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Alumni Profile: Ben Semanoff (FMA '01)

Alumni Profile: Ben Semanoff (FMA '01)

Oct 5 2020

By Yashaswi Dixit

We caught up with Ben Semanoff (FMA '01) to congratulate him for his incredible feat -- an Emmy nomination this year for only his second time directing! Ben has worked as a Steadicam operator and now has two directing credits under his belt - both for the show Ozark. We were so excited to have a chance to connect with him!

Q: Hi Ben! First of all, we would like to congratulate you on your Emmy nomination this year for directing the “Su Casa Es Mi Casa” episode of Netflix’s Ozark. It’s super exciting and well-deserved.
What was it like to work on Ozark, especially considering that the show is your first directing credit?


Working on Ozark has been the highlight of my career for many reasons.  First and foremost, it’s a wonderful environment to work.  Jason Bateman sets a tone for the set that demands a high level of technical skill and excellence, but an equally high level of enjoyment, compassion for each other, and pride in our work.  In particular my relationship with Bateman, as his camera operator, has been incredibly fulfilling.  He’s been a mentor, friend and an incredible collaborator.  And yes, he gave me a rare opportunity to advance and cut my teeth as a director.  It’s been quite an adventure.


I noticed that you’ve worked as a camera operator and Steadicam operator for some really amazing shows over the years – The Leftovers, The Night of, Billions, Outsider – as well as films like Creed and Where’d You Go, Bernadette. Can you tell us about your career trajectory and the projects you picked?


In general, I’m not sure how much we get to “pick” projects in this business... especially when coming up through the ranks.  Often projects pick us because we are trying to foster relationships.  When you spend 12-14 hours a day at work, I think the most important thing is enjoying the people you’re going to be spending all that time with.  And yes, if you work hard those people will keep hiring you… and if you’re lucky they will start working on bigger and better projects, and as a result so do you.  But the luxury of choice takes many years to reach, and I’m only just getting there! 


What advice would you give to current Temple students or recent graduates?


Well, I think the best thing is to be open to any opportunity, and whatever that is… excel at it.  Too often the expectations of college graduates, let alone film students, aren’t managed.  The chances of graduating and becoming the next Steven Spielberg are slim to none.  And often this is what will prevent you from achieving any level of success in the business at all.  Instead, be eager.  Look for any opportunity to break in with any kind of work.  Office work at a production office.  Production assistant work on set.  Anything.  And no, it won’t be glamorous.  But work hard and demonstrate your competence, and I promise you’ll be given bigger and bigger responsibilities.  And before you know it a door will open, and it might not be the door you expected.  But be open to reshaping the image of your future as these opportunities present themselves… and although the path might meander… you’ll get to where you should be and a place where you will shine.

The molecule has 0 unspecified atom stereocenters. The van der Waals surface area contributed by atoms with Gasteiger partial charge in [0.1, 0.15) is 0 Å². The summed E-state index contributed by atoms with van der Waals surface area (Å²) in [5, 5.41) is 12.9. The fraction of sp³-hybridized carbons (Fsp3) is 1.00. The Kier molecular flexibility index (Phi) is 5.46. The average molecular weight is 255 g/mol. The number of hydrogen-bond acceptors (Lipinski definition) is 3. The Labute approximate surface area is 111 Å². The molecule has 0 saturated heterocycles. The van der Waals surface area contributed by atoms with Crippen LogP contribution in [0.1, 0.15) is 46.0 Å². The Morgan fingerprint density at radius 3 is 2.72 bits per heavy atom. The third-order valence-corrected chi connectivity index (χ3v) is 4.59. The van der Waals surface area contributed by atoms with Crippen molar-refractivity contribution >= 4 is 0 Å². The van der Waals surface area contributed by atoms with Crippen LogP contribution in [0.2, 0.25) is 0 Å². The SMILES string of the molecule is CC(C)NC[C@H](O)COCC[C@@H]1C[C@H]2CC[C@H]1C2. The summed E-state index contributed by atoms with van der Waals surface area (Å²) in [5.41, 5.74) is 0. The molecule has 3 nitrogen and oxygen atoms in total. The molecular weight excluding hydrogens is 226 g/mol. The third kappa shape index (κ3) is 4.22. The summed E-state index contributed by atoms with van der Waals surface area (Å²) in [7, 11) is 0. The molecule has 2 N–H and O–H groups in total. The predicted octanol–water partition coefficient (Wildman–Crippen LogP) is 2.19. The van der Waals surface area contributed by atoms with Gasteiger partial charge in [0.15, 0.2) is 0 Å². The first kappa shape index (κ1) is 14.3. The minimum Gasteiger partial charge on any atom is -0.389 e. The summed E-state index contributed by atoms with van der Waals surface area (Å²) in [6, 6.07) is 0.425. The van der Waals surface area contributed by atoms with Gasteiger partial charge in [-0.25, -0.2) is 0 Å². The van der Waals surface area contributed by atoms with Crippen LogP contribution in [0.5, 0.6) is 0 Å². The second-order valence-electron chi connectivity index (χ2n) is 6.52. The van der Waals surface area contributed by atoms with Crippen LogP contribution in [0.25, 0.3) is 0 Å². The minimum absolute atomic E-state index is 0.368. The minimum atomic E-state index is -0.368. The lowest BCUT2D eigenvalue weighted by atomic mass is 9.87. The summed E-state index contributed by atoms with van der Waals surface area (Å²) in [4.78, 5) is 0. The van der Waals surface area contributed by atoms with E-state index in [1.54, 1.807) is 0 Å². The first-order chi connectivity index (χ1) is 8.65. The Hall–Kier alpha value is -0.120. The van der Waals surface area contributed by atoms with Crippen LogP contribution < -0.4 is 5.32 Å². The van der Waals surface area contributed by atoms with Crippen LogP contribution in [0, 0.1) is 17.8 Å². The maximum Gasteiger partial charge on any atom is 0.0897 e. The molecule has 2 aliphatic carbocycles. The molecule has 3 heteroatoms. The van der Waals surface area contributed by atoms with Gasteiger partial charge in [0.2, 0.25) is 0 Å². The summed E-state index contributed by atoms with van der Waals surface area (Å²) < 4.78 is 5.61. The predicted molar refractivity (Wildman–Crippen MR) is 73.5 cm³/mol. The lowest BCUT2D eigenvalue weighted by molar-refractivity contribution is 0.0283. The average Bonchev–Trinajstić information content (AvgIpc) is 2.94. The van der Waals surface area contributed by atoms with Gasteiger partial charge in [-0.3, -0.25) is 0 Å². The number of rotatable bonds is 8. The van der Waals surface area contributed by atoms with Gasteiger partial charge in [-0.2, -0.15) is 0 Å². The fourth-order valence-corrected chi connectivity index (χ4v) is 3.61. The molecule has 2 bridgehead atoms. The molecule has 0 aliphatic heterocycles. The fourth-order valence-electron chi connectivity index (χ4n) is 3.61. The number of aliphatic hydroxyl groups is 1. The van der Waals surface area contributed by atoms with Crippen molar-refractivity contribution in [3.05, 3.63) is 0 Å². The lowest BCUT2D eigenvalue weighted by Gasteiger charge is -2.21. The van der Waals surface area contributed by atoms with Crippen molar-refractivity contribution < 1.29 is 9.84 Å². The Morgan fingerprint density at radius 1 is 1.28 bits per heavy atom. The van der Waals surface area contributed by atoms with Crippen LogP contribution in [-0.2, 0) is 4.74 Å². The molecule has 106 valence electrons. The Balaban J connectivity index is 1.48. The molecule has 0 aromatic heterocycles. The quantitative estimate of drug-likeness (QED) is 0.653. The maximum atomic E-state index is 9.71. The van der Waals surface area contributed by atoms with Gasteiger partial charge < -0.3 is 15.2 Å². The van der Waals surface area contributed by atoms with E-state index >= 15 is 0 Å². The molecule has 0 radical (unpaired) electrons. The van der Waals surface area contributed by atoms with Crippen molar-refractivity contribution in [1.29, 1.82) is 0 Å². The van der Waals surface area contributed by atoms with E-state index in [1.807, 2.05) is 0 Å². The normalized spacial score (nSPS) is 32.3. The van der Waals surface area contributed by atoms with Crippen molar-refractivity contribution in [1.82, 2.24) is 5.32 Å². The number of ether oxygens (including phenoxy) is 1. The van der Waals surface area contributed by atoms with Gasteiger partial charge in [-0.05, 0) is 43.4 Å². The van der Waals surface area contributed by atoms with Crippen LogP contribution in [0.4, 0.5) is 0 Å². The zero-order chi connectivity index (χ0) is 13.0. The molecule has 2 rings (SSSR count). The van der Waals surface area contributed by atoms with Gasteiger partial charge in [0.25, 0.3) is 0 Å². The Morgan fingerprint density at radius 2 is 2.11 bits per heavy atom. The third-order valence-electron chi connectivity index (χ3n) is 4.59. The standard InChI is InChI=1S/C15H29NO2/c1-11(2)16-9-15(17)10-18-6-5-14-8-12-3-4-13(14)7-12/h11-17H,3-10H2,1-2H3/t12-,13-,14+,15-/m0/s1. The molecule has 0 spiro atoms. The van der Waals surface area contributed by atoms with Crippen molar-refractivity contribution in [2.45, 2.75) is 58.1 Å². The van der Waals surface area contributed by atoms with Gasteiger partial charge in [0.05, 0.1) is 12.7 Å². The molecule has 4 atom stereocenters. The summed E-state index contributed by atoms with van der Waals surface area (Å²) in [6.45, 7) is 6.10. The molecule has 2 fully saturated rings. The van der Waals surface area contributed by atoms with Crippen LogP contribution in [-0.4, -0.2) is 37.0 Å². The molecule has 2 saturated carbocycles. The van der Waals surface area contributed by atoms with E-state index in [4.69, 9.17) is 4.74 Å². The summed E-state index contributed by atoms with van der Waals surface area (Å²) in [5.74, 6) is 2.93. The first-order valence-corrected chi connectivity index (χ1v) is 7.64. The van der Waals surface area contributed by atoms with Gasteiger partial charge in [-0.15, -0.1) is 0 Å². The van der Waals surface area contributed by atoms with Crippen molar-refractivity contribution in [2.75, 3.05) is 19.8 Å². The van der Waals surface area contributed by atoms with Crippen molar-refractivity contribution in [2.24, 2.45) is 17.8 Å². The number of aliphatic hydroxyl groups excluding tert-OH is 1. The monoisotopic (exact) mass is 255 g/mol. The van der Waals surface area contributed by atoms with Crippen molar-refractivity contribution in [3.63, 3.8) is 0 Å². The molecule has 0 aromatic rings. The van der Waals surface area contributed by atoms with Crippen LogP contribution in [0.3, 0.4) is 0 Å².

What are the ways in which you are staying creative or busy right now?


Well, fortunately I’m just returning to work.  But throughout the pandemic I focused on a couple things.  First and foremost, the film business is rough on family.  I’m on the road about 40 weeks a year.  So being home for 6 months straight was kind of amazing.  Outside of family time, I focused on a lot of projects around the house.  I’m pretty handy, and as with filmmaking, these kinds of projects demand a lot of trouble shooting.  But the big project was my son’s Bar Mitzvah.  It was originally scheduled for October, but we assumed that it would ultimately need to be done virtually and that I’d likely be called back to work by then.  So we advanced the schedule to August and produced an unbelievable virtual events.  In addition to the 4-camera, live switched broadcast via YouTube Live, we produced several videos ahead of time that would be sprinkled throughout the event.  Our goal was to produce an event that was entertaining and memorable and I think we knocked it out of the park.


What is next for you in the coming months or year?


My goal in the coming year is to finish the transition from Camera Operator to full time Director.  Making transitions like this are difficult, especially when you have a family to support.  In addition, the pandemic is adding a special sort of challenge to this initiative… and to the industry as a whole.  However, I have a wonderful team of managers and agents, and hopefully the Emmy nomination can help as well!


 

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